Implementation also takes time and resources. Any 5S program will require funding for overtime, and managers have to learn to be quiet and truly listen to operations staff. They can’t simply dictate or impose what they want done. Picking the right battles is critical. If I want green and the operations staff wants yellow, I’ll usually let them have yellow. Consistency is key.

At J&J, we’ve built a culture where we insist that people not simply accept something “because I say so.” If I come up with a suggestion and anyone on the floor disagrees, they have to explain why. And I have to listen. If they make their point coherently, I have to admit when they’re right.

Patience the key

The full impact of 5S isn’t always visible immediately, which may be why some companies have resisted it, or abandoned their efforts mid-stream. But given time, 5S changes the entire tone of the workplace so that people just feel better about coming to work.

Starting with the first S, “Set in Order,” is best. The work area will look better and be easier to clean. It also strengthens the impression of compliance, conveying a message that the workforce has control over its area. Other issues then begin to fall into place.

For 5S, we let employees come up with their own ideas. They worked on Saturdays to do this, buying the materials and building the solutions themselves. In one case, spare parts had been stored in a common cabinet, so that operators or mechanics had to search, drawer by drawer and part by part, for what they needed. Now there’s a box containing all the change parts, and each part is placed on its own “form,” molded to conform to the exact shape of that part, in its own labeled drawer.

With the forms, if the part’s missing, it’s obvious right away, while the wrong tool won’t fit in the wrong mold. Also, instead of putting tools “straight” into these forms, they’ve been placed at a 20- to 30-degree angle so that they can be removed easily. These steps may not sound like much, individually, but they add up to significant time savings.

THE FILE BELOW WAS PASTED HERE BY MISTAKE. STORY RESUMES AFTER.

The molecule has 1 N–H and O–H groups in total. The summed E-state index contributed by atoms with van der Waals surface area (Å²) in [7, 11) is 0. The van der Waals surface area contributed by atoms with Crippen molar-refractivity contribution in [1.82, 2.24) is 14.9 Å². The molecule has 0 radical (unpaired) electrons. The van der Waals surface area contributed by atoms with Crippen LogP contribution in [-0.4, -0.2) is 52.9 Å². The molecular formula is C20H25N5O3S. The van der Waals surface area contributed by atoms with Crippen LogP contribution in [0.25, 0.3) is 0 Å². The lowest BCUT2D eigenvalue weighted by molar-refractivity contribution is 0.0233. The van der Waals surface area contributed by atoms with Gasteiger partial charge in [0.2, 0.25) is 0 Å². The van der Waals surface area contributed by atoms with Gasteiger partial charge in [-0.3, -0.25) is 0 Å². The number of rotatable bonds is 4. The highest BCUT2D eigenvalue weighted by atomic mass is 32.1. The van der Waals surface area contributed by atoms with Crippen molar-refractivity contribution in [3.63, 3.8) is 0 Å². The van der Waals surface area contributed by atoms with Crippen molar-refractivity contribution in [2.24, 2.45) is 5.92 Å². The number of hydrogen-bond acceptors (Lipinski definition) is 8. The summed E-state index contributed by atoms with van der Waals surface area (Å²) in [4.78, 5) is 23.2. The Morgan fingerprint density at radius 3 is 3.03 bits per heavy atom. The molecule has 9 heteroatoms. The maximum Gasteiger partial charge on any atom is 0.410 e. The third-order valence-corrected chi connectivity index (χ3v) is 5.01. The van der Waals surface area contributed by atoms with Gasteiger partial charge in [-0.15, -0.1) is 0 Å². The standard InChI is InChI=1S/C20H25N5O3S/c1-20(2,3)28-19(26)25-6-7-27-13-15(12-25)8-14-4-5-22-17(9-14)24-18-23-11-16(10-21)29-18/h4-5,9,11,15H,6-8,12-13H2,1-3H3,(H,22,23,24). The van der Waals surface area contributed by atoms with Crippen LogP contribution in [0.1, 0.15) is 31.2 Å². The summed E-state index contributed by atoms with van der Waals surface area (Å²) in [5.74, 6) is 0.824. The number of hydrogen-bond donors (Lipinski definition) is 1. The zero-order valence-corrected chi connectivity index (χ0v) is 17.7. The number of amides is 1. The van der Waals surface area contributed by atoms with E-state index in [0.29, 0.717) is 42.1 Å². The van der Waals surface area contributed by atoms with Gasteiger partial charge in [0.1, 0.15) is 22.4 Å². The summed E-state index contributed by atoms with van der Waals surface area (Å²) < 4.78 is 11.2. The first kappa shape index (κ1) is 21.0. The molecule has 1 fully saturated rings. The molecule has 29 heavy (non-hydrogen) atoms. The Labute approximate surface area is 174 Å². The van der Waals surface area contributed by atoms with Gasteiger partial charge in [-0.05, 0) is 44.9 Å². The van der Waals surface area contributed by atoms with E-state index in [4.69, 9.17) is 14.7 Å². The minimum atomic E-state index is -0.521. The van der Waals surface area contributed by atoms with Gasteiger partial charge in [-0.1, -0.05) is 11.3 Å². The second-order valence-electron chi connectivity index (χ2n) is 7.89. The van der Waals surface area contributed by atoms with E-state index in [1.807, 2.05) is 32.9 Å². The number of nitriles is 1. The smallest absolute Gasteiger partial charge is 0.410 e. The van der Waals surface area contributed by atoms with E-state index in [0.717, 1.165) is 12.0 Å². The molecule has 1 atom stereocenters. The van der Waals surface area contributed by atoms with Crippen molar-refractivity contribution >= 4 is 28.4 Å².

Of course, as the Visual work progresses, and 5S and other Visual programs are integrated with Lean, DMAIC and OEE, hard data will allow success to be monitored. Output will also increase, as unnecessary motion around work areas is minimized. But even before that, positive change is usually seen in workers’ faces, which are more relaxed and reflect a less stressful work environment. We implemented OEE first, then 5S, but other sequences are possible; in some cases, both can be done together.

We’ve developed a training module for everyone involved in our 5S programs, including a radar chart that measures each person’s success. People monitor themselves, and the entire team knows that its members are continuously reporting results.

Once a 5S program is well established for a specific line undergoing Lean, we move on to VSM, to identify opportunities for improvement. A cross-functional group of stakeholders examines the process and identifies opportunities for improvement, which are written down and placed in a “job jar.” They are then prioritized using a matrix that ranks suggestions based on their potential impact and how easy they are to implement.